What happened next has never happened to me, or anyone I've fished with, in all my years on the water. We were in about 4 feet of water, just out of the heavy current, and as Dave's guest I was fishing the back deck. Well, as I'm stepping off the deck onto the lid of the storage area that runs along the side of his boat between the front and back decks it happened. I somehow stumbled and the next thing I know I'm mid-air, heading for the Potomac River. If I can say I was "somewhat" coordinated, I was able to turn in flight and catch the side of the boat under my arms as I fell. I must have touched bottom, but I don't remember, even though this all seemed to be happening in slow motion. As Dave told me, "I looked back and you were there. I heard something, and you were gone."

"Based on the water temps and goofy weather, we both felt working tubes or weightless Senko-type soft plastics slowly on the bottom would be our best bet."
Dave quickly helped me back into the boat. Talk about embarrassing! Amazingly, I didn't even utter an expletive. He was so nice about the whole thing, which helped, but I know he was laughing his butt off inside. As I mentioned, I caught myself under the arms so I was only wet to my lower chest. Surprisingly, I wasn't that cold at first, so we kept fishing for a half hour. After that, I started getting cold so we headed back to the launch so I could go back to my hotel to change cloths and warm up. I told Dave that I was looking forward to fishing "on" the Potomac but not "in" the Potomac. To make me feel worse, after dropping me back at my car, he went back out and caught four nice smallies up to 19".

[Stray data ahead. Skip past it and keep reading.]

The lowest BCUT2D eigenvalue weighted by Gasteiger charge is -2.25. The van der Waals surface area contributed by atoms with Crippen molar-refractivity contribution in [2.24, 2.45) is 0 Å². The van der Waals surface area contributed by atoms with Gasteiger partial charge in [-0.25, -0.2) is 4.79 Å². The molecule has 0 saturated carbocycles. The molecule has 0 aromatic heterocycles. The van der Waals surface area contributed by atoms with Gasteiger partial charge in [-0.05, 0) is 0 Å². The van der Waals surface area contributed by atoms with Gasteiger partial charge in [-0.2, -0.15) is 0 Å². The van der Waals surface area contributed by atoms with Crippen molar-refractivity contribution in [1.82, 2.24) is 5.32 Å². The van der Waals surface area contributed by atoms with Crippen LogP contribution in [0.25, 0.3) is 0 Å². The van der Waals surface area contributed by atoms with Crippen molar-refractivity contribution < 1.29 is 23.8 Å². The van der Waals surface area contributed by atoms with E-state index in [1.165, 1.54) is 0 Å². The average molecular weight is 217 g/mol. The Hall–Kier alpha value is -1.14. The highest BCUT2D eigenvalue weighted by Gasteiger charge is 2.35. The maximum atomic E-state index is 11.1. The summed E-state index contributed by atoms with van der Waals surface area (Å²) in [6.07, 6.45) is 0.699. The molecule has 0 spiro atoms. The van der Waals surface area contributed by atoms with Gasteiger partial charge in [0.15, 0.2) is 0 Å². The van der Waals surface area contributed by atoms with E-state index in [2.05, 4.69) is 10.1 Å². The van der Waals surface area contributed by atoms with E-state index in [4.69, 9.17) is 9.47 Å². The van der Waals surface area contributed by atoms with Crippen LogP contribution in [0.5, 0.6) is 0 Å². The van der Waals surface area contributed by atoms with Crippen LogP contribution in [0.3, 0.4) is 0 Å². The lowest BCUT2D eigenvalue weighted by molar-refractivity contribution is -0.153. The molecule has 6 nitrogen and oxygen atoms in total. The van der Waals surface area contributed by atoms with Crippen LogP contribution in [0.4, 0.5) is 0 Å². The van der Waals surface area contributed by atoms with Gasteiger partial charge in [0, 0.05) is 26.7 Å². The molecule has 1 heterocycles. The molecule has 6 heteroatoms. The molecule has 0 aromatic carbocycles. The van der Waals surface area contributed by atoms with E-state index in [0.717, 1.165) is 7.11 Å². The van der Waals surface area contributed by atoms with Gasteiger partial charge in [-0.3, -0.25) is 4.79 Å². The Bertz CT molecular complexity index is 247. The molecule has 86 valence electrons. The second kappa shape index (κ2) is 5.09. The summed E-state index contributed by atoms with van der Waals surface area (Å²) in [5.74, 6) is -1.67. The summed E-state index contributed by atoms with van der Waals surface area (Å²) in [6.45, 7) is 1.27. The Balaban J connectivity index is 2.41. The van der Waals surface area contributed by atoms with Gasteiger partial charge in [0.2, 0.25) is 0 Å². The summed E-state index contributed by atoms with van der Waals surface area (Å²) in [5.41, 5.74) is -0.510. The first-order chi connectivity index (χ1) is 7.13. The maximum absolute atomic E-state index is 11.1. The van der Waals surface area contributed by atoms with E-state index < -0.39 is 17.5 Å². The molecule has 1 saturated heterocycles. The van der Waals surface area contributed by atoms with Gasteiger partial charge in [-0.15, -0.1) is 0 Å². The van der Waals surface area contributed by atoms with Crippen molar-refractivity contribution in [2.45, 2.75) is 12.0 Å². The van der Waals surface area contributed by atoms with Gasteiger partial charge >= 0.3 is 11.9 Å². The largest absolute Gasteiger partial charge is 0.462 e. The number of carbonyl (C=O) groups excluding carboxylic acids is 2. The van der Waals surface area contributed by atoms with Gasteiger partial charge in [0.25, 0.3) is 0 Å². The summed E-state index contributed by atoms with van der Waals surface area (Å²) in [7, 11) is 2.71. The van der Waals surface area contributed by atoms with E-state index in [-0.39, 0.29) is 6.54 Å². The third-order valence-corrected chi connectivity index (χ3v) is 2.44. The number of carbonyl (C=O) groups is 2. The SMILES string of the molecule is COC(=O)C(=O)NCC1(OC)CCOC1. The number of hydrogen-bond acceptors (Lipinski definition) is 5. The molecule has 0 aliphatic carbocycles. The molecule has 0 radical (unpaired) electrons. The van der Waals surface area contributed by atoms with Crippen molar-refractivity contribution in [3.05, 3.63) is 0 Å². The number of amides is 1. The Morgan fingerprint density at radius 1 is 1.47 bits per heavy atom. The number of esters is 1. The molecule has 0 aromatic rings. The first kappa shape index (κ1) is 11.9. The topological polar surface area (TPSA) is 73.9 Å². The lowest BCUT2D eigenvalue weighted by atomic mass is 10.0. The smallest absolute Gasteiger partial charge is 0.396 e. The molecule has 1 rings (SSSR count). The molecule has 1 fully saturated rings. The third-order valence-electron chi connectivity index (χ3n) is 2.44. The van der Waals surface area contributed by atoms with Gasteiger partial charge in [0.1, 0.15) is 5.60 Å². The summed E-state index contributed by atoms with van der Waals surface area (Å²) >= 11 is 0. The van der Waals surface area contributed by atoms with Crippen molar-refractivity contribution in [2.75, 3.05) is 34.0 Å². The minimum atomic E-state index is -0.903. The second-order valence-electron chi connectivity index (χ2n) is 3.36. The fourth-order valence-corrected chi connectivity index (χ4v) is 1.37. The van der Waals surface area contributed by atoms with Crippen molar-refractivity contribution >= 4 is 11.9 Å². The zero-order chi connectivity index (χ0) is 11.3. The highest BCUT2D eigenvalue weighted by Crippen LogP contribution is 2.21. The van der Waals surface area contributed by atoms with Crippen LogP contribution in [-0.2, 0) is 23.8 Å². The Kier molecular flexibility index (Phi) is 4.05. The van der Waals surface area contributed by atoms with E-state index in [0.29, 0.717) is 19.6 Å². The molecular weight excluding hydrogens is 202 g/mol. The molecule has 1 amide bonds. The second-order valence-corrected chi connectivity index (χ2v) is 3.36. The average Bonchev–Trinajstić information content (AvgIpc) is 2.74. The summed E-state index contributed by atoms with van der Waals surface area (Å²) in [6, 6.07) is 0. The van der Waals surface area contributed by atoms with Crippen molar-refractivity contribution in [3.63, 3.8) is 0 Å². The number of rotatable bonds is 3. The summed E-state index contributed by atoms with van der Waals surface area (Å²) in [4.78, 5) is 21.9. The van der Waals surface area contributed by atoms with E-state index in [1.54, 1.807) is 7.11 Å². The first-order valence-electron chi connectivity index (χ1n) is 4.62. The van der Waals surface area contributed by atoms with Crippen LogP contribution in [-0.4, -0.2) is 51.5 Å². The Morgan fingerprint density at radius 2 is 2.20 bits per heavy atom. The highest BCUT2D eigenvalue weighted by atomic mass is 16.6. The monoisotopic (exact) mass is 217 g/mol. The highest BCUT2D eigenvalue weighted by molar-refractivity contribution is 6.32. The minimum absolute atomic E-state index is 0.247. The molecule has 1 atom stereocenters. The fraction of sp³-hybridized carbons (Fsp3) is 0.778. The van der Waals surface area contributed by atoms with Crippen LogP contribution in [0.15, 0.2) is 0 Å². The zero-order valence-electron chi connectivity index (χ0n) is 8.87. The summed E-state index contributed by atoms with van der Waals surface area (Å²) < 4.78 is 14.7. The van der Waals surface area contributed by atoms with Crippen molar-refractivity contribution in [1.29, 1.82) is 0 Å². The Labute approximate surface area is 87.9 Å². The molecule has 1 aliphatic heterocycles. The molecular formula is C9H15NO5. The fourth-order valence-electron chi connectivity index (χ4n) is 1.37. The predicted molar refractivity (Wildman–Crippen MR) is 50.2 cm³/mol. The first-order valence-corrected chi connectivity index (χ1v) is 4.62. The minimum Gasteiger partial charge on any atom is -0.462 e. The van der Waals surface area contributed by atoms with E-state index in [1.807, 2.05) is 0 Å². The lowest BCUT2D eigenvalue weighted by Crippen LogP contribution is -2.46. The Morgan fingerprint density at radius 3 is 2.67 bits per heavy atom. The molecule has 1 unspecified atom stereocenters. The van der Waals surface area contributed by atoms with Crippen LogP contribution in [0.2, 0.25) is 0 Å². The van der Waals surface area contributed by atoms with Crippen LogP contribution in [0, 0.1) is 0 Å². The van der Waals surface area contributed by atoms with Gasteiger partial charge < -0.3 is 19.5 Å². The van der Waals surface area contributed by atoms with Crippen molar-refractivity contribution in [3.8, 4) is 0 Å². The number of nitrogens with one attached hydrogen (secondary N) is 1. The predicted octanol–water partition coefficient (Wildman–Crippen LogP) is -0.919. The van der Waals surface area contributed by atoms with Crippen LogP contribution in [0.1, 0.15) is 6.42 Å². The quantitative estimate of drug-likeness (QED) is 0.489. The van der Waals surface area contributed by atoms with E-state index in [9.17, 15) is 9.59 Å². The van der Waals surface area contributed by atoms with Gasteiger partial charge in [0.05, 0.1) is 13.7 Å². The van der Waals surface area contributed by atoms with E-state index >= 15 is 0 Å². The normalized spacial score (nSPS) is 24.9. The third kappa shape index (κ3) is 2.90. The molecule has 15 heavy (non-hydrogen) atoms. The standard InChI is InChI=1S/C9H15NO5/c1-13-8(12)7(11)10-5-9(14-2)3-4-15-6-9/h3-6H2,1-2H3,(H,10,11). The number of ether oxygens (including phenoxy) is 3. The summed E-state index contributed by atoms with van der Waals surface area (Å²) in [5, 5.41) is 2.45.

When Dave picked me up on Monday at White's Ferry, he told me with a straight face that he brought an extra set of clothes, just in case. I thanked him and said, "so did I." My plan was to make every effort to stay in the boat all day. Monday had off-and-on-again light rain, and hit a high of about 45 degrees. The water temperature climbed to 49 degrees. Interestingly, Dave caught his smallies the day before on a small crankbait. I told him I'd brought some Rebel Teeny Wee-Crawfish and Wee Crawfish. These were colder water temperatures than I'd normally think of using the small cranks in, but based on his experience from the day before, this is what we used. The Teeny Wee wasn't getting deep enough so I switched to the Wee Crawfish. Even though things were still slow, I did end up with three nice smallies, had three more on, and Dave caught another two. This, and not falling out of the boat, made for a very enjoyable day of fishing, even with the cool, wet conditions.

For a guy coming from the kind of winter we had this year in Wisconsin, it was just great getting some open water fishing for smallies, even though it was cold and I experienced the "Potomac plunge."

Author Bill Schultz

Bill Schultz
Bill Schultz lives in New Berlin and Sturgeon Bay, WI, and is a contributing writer for several magazines and web sites. Since catching his first smallmouth bass in 1994, he has caught and released over 24,000. His focus has been on the big waters of Green Bay in and around Sturgeon Bay, along with rivers and streams throughout Wisconsin. Catching and releasing smallies and sharing his recipe for success has become a passion for him. Bill is on the Pro Staffs for St. Croix Rods, Mercury Marine, Yar-Craft Boats, Jackson Kayaks, Bending Branches/Aqua-Bound Paddles, Kalin's, Keitech USA, RAM Mounts, Cedar Lake Sales and Malone Auto Racks/Trailers.